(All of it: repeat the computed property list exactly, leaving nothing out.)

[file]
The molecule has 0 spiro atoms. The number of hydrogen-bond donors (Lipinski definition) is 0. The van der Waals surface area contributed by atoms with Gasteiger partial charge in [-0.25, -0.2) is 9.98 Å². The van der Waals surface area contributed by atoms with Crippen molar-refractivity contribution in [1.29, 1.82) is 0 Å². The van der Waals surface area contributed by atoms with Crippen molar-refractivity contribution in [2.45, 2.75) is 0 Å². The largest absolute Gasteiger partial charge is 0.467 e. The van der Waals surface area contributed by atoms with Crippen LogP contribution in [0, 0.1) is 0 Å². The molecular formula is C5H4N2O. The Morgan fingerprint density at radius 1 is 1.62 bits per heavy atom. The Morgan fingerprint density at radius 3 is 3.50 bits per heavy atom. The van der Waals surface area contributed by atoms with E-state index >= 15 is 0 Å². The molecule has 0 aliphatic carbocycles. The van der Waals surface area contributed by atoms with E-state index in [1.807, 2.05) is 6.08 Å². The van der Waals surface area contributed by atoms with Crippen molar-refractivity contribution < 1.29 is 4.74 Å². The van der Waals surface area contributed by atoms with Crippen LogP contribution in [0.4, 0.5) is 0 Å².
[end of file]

The molecule has 0 spiro atoms. The number of hydrogen-bond donors (Lipinski definition) is 0. The van der Waals surface area contributed by atoms with Gasteiger partial charge in [-0.25, -0.2) is 9.98 Å². The van der Waals surface area contributed by atoms with Crippen molar-refractivity contribution in [1.29, 1.82) is 0 Å². The van der Waals surface area contributed by atoms with Crippen molar-refractivity contribution in [2.45, 2.75) is 0 Å². The largest absolute Gasteiger partial charge is 0.467 e. The van der Waals surface area contributed by atoms with Crippen LogP contribution in [0, 0.1) is 0 Å². The molecular formula is C5H4N2O. The Morgan fingerprint density at radius 1 is 1.62 bits per heavy atom. The Morgan fingerprint density at radius 3 is 3.50 bits per heavy atom. The van der Waals surface area contributed by atoms with E-state index >= 15 is 0 Å². The molecule has 0 aliphatic carbocycles. The van der Waals surface area contributed by atoms with E-state index in [1.807, 2.05) is 6.08 Å². The van der Waals surface area contributed by atoms with Crippen molar-refractivity contribution < 1.29 is 4.74 Å². The van der Waals surface area contributed by atoms with Crippen LogP contribution in [0.4, 0.5) is 0 Å².